Recently the state of California took another important step towards improving healthy food access for its citizens when Governor Jerry Brown signed AB 1321 into law. This law, introduced by Assembly Member Phil Ting, establishes the Nutrition Incentive Matching Grant Program in the Office of Farm to Fork at the California Department of Food and Agriculture.
The Nutrition Incentive Matching Grant Program will, once funded, provide revenue for programs like Market Match that increase access to fresh, locally-grown fruits and vegetables for Californians. PCFMA has been offering Market Match since 2009 and is a proud member of the California Market Match Consortium, a statewide coalition of farmers’ markets who are offering Market Match programs.
The new program created by AB 1321 specifically targets Californians who receive support through the WIC, CalWORKS, CalFresh, Senior Farmers’ Market Nutrition Program and Supplemental Security Income (SSI) programs and promises to help them use their existing benefits more efficiently by incentivizing their purchases of fresh fruits and vegetables. The program will continue to support fresh produce purchases in certified farmers’ markets throughout the state ensuring that these additional fruit and vegetable purchases support California farmers as well as California consumers.
All of us at PCFMA, as well as the farmers and communities who benefit from these programs, thank Assembly Member Ting for his leadership on this issue. And, we thank Governor Brown for his support. We are optimistic that the bipartisan support that was behind the bill will be sustained as the program launches and seeks funding to begin operations.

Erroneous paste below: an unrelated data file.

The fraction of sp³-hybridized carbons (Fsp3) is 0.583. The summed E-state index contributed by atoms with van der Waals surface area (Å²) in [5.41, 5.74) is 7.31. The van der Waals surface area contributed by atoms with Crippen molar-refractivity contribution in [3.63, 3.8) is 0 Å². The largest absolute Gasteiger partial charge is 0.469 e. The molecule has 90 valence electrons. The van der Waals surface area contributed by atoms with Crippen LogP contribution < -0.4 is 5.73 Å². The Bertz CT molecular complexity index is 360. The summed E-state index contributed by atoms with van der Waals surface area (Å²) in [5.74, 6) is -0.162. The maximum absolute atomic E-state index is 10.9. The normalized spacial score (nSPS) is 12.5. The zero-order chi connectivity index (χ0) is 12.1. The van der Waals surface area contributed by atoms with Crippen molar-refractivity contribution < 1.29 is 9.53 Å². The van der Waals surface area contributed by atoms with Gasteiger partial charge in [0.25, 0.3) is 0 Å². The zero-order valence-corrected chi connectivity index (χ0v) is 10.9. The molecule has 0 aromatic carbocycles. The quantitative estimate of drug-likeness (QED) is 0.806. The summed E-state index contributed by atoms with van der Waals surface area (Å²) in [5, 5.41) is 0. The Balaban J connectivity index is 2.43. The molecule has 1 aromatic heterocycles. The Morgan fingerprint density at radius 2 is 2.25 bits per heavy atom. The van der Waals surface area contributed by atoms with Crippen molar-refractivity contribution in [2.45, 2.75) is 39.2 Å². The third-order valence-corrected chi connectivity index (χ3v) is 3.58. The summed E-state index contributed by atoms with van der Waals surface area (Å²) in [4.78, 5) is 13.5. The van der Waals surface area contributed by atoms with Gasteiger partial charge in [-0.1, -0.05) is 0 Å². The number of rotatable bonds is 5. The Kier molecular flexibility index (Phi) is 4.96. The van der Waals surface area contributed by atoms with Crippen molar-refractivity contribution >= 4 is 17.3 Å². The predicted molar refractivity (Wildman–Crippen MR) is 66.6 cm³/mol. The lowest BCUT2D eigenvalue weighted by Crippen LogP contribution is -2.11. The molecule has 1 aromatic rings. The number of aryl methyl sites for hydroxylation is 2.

While we celebrate this good news about Market Match, we are also working to sustain another important nutrition incentive program, the WIC Farmers’ Market Nutrition Program and Senior Farmers’ Market Nutrition Program. PCFMA has been a supporter of these two programs for many years because of their clear benefit for families in need and benefits for local farmers. These two programs provide low income consumers with a book of coupons good for $20 of fresh fruits and vegetables in farmers’ markets. The coupons for seniors have a face value of $2 each which is convenient when shopping at a farmers’ market, but a challenge for a farmer or farmers’ market operator who deposits the check in the bank. The deposit fee charged by banks can be as high as $0.15 per item. For a $2 check that is a fee of 7.5%. These fees are creating a disincentive for farmers and farmers’ markets to support this essential program. We hope to work with our partners throughout the state on this issue over the coming year in the hope of finding a cost-effective solution.
I look forward to seeing you in the market soon.
Allen J. Moy